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Journal publishes results of pilot study on suicide intervention

Monday, March 19, 2012

A pilot study conducted by The Menninger Clinic shows for the first time that the Collaborative Assessment and Management of Suicidality (CAMS) approach to therapy can be effective in an inpatient setting. The study was published in the March 2012 issue of the journal Psychotherapy.

CAMS is an evidence-based system that assesses risk in suicidal patients and develops a therapeutic relationship that is needed for working with them. The system provides a method for therapists and patients, working side-by-side, to develop a shared understanding of the suicidal episode and to assess contributing factors, explore the patient's degree of risk for self harm and develop a plan for ensuring the patient's safety.

 

Each of the 20 patients who participated in the pilot study experienced significant decreases in depression, hopelessness, suicidal ideation, suicidal cognition and suicidal drivers. Pointing to the noteworthiness of the findings, all of the patients were at significant risk of suicide when admitted to Menninger; 16 had made suicide attempts two weeks prior to admission and none had responded to previous interventions, including psychotherapy, pharmacotherapy and hospitalizations.

The study's principal investigator, Thomas E. Ellis, PsyD, ABPP, is the director of psychology at The Menninger Clinic, one of the nation's leading psychiatric hospitals.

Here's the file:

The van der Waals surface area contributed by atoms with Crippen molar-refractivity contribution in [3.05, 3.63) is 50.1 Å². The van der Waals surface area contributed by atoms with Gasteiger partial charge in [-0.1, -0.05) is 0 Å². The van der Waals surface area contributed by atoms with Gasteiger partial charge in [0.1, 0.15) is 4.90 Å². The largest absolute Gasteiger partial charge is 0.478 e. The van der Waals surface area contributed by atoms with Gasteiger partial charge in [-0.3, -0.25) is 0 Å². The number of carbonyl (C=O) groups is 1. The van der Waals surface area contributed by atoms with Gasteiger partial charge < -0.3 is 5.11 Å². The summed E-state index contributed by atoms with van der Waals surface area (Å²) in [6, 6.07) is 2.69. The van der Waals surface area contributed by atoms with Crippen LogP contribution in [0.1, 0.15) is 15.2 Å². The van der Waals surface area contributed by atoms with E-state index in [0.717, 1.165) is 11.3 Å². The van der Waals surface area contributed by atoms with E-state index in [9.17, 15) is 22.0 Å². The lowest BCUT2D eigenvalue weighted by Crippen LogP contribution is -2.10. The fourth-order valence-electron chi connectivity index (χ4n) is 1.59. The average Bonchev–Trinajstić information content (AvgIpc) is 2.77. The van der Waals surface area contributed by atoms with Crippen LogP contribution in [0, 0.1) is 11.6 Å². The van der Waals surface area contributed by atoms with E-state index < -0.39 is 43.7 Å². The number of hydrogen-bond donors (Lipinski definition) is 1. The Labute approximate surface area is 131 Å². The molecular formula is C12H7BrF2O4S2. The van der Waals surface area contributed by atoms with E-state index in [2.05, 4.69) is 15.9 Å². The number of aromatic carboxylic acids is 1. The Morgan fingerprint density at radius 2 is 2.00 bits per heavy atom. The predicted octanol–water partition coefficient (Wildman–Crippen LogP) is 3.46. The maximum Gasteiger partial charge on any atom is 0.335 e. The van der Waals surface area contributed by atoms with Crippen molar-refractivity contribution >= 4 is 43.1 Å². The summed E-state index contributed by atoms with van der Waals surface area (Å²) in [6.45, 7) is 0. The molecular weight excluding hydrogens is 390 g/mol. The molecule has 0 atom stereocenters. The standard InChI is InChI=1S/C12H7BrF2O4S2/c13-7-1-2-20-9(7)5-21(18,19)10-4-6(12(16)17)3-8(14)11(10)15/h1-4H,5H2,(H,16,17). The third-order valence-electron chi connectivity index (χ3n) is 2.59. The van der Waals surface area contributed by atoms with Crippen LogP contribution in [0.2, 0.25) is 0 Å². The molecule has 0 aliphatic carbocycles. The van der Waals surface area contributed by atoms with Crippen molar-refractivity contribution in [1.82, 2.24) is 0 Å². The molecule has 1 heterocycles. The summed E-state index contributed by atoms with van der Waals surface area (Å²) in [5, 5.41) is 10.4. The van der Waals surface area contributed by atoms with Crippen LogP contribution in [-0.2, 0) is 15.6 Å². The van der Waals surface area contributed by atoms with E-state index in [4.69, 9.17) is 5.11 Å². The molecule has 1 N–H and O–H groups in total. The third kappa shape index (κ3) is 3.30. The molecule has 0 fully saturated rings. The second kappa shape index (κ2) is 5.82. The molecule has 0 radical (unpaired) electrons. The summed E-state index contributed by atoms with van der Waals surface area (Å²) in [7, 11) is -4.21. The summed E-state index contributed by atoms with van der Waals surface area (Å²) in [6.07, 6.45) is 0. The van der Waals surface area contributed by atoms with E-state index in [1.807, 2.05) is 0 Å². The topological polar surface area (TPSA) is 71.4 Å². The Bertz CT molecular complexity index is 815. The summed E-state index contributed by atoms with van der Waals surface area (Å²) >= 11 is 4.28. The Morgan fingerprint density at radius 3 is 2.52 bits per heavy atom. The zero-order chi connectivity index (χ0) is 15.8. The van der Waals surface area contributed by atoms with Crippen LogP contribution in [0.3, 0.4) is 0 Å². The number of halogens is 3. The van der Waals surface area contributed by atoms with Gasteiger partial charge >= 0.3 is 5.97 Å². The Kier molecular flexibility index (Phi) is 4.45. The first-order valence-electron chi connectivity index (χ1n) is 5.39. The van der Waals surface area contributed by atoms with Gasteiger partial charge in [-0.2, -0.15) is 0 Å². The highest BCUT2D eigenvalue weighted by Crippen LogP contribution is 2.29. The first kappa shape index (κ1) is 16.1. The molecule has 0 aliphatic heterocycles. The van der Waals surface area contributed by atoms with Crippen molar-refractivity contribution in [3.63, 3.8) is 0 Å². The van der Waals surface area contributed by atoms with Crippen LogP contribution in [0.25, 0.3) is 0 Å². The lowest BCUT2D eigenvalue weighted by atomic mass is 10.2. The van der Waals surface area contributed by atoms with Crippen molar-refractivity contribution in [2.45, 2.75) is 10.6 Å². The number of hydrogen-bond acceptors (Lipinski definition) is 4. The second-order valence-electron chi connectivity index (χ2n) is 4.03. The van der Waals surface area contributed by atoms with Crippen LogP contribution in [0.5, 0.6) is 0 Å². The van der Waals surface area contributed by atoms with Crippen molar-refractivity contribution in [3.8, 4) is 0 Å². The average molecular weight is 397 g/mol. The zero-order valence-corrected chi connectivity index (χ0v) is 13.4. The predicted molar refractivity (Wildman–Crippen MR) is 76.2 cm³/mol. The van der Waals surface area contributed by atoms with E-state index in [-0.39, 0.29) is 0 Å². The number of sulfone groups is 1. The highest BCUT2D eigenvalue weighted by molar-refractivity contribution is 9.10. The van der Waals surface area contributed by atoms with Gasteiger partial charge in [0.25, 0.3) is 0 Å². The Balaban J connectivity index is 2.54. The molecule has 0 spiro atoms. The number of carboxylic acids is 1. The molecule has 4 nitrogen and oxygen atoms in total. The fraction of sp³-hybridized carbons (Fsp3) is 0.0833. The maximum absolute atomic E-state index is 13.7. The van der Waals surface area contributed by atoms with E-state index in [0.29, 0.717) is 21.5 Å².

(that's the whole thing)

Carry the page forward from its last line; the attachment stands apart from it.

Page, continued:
"These preliminary results show feasibility for full implementation of CAMS in an inpatient setting and suggest that the approach can effectively reduce not only current distress and suicidality but also risk of future suicidal episodes," said Ellis, who often blogs about suicide at SayNoToStigma.com.

According to Ellis, the study is important since patients who are hospitalized for psychiatric reasons exhibit significantly elevated risk of suicide. Aside from this initial pilot study, Ellis noted there are few outcome studies or interventions designed for suicidal inpatients.

 

"Research like this CAMS study is important because there are a lot of unknowns when it comes to effective treatment and therapy methods for suicide," Ellis said. "Conversely, the suicide problem is growing and we know suicide is preventable. That's why at Menninger we believe if we can better understand what causes suicide ideation, then we can offer more effective treatment and work to decrease the suicide rate."